The deadly winter storms that have wreaked havoc in large swaths of the country recently can also damage trees and shrubs.
Snow can enhance the look of yards and gardens, visually knitting together the plants, fences, even lawn furniture in a sea of white, but it also can bring down branches. Or worse, snap a major limb or split a bush wide open.
Most trees and shrubs will recover from such trauma, sending up new sprouts in the spring to replace missing limbs. But there are steps you can take to mitigate the damage and help the plant heal. There also are ways to help protect trees from the weather.
The ragged edge from a broken branch exposes a lot of surface area, which slows healing, so cut back any break cleanly to leave a surface that heals better.
Many gardeners’ first inclination, however, before doing any pruning, would be to save what is broken, merely putting the broken limb back in place and holding it there the way a doctor sets a broken bone. It can be done, just as if it were a large graft.
As with any graft, success is most likely if the plant parts are lined up, held still, and not given the opportunity to dry out. So attempt this fix immediately, especially for evergreens, which lose water through their leaves all winter. Realign the break and then immobilize the joined parts with stakes and splints. After binding everything together tightly (I like to use electrical tape), seal in moisture by painting every cut part with “Tree-Kote’’ or some other moisture-resistant barrier.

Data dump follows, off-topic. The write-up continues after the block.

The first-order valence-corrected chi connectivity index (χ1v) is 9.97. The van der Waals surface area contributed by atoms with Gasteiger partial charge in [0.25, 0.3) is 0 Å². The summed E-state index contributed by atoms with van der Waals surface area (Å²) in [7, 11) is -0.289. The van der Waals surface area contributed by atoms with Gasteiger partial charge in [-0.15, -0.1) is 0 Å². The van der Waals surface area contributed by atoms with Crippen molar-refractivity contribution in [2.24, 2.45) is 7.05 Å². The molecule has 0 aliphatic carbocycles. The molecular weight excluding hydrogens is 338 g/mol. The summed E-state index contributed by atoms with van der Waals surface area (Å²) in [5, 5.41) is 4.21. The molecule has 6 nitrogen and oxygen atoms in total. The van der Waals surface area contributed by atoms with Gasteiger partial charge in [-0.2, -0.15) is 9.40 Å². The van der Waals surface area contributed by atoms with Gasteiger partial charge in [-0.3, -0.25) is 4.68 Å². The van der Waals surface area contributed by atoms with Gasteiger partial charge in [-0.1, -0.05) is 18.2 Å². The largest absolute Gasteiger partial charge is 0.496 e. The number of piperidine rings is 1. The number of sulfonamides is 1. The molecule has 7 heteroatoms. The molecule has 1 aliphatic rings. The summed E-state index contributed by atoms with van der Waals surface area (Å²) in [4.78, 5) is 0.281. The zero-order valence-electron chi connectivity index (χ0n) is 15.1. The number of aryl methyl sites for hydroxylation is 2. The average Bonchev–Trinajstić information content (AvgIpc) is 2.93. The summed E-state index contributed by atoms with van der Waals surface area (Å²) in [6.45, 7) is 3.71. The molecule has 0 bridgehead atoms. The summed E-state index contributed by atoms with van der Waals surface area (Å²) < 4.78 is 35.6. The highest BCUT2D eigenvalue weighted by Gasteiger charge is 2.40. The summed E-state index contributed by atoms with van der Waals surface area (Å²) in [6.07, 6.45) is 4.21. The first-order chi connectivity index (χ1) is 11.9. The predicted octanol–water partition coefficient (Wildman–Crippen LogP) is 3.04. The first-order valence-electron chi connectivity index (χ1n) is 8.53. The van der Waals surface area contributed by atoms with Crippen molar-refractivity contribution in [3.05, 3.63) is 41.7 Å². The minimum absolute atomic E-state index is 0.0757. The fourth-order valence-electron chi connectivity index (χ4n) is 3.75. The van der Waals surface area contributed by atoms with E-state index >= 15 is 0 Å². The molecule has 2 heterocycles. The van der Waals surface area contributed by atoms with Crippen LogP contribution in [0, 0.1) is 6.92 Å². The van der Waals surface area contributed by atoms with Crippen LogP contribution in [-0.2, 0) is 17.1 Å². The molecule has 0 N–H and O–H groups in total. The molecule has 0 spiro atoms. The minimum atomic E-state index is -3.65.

Leave the “cast’’ in place throughout the next growing season. Keep an eye out for strangulation from the bindings, slitting and reapplying them if they become too tight. Depending on the size of the branch, it may need some staking for an additional year.
There’s really no harm in attempting to “set’’ a broken limb. If the repair fails, the plant most likely will send out a new sprout below the break, just as if you had cut it back. In that case, do cut the broken stub back cleanly.
Pines are among the few trees that will not send out new sprouts from old wood. You can sometimes still coax such a plant back to its former glory by bending a younger branch near the break to about the position of the lost limb. The stub from the lost limb makes a convenient handle on which to tie the younger replacement, but should eventually be cut back cleanly to its origin.
Limb breakage, like many other gardening problems, can in large part be avoided by thinking ahead. Like deciding what to plant: Expect more limbs on the ground beneath fast-growing trees such as silver maple, willow, and cottonwood, because their wood is weaker.
And any tree is stronger if trained in its youth to have just a single, upright main leader, off which grows well-spaced branches at wide angles. The reason the widely planted, ornamental Bradford pear trees have such a tendency to split their heads — from snow or even just age — is their natural tendency to grow many upright limbs clustered together.
Limiting the number of upright limbs on an evergreen such as arborvitae leaves fewer to break off and a narrower top to better shed snow.
For at-risk plants, forget about shoveling your walkways when you see snow starting to accumulate. Instead, run outside with your broom to brush snow from plant limbs. Don’t knock the branches and don’t bother with them at all if ice has formed, or they might snap off. Sweep snow gently upward and off.
Tying up evergreen shrubs helps avert damage; just brush off the snow and loosely tie the limbs upright.